And if you notice, Ms. Boobsalot is not starting that chop saw under load. It's unloaded. If she first laid that blade on the metal, it wouldn't start.

    A 'soft start' device has a few legitimate uses but like a lot of products people think it's 'something for nothing'. It ain't.
    Not jokin.

    capture.jpg

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    Quote Originally Posted by GregSY View Post
    And if you notice, Ms. Boobsalot is not starting that chop saw under load. It's unloaded. If she first laid that blade on the metal, it wouldn't start.

    A 'soft start' device has a few legitimate uses but like a lot of products people think it's 'something for nothing'. It ain't.
    i realize that 100 percento. but i still watched it twice

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    on another note:
    my platen is 14x40. the company now makes only 12x34 which uses a 3hp motor. not much difference in table size but big difference in motor size. i wonder if i could down size the motor to cure the issue

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    why don't you just retap the motor for Wye and see if it works? It'll take 10 min and won't cost you a nickel. Then you'll know if a Y/Delta soft starter will work.

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    A primary resistance starter may be more applicable than star delta.....there are also auto transformer starts........with marginal power supplies ,you often get the problem of breakers /fuses blowing when the direct line power contacts close,no matter the starting method......Simple answer is the motor is too big for the supply.......Why cant I win Indy with a B&S engine?...I dont want reasons ,I just wanna win.

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    Quote Originally Posted by cg285 View Post
    i didn't think 3 phase used a start capacitor (??)
    Not if you are running on a real three phase line. Except for a few that use only a motor that is rope or pony started, RPCs will have a capacitor from one side of the line to the generated phase. A given capacitor is only the right size for one load and will work to some extent off that load but the quality of the power deteriorates. With that high a starting current, the generated phase will probably be dragged very low. If you start the motor unloaded, even though the generated phase is way off, the motor will start to turn and as it does, the phase will get better, making the motor run faster until it gets up to speed. Remember that a frictional load is greatest before it starts to move and the little torque the motor can generate in that condition will not start it moving. You need a much bigger capacitor in parallel with the normal starting one to get things rolling. If you look at it with an oscilloscope, it is all apparent.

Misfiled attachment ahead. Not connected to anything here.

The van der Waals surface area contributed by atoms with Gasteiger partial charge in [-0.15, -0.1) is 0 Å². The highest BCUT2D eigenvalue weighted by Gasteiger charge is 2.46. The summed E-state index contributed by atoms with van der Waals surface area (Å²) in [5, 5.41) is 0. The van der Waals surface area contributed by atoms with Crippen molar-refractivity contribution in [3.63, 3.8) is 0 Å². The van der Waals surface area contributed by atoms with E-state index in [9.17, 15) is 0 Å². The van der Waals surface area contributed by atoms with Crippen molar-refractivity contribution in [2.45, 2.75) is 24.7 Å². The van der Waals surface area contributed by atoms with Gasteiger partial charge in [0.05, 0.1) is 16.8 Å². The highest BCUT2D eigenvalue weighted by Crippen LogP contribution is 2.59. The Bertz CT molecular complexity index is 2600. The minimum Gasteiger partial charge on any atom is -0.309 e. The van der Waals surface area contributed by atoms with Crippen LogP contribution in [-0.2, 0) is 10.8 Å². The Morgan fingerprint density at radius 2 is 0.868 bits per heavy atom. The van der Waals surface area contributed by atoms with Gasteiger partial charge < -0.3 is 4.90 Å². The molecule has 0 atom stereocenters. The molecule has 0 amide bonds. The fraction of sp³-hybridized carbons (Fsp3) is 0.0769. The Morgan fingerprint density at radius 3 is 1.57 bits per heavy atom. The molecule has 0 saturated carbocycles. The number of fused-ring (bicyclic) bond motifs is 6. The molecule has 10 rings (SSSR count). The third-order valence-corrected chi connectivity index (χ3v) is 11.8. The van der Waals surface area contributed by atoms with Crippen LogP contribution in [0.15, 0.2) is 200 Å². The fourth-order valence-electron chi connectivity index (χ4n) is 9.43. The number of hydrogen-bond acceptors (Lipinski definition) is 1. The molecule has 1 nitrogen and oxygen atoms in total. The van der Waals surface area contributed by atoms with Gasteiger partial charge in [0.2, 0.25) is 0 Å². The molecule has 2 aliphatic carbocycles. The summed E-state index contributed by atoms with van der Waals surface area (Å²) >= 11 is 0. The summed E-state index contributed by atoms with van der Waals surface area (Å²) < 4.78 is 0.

Bill

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    Quote Originally Posted by cg285 View Post
    i do have a scope buried in a SUN analyzer. what am i looking for? assuming my scope will tell me what i need to know
    Connect the common of the scope input to the line neutral and the input to the generated leg. I don't know what kind of sweep control you have but you want to have it synched to the 60 cycle line. When the motor is running the waveform should be half way between the line. As you load the motor, the generated wave will move toward the right, greater phase shift, and get smaller. I am guessing that in a locked rotor situation the waveform will be far toward the right and very low, in short, not making good three phase voltage.

    The generated leg should be 1.732 times the heights of the readings from the lines and centered horizontally between them. It is possible to adjust the capacitor or load to give that, which will be supplying the motor with voltage the motor cannot tell from regular three phase and producing the same torque. The problem is moving off that load. The main function of the idler is to extend that range.

    I am not familiar with your Sun analyzer, so before you hook up anything, make sure there isn't voltage between the neutrals and that the vertical input can stand the voltage.

    Bill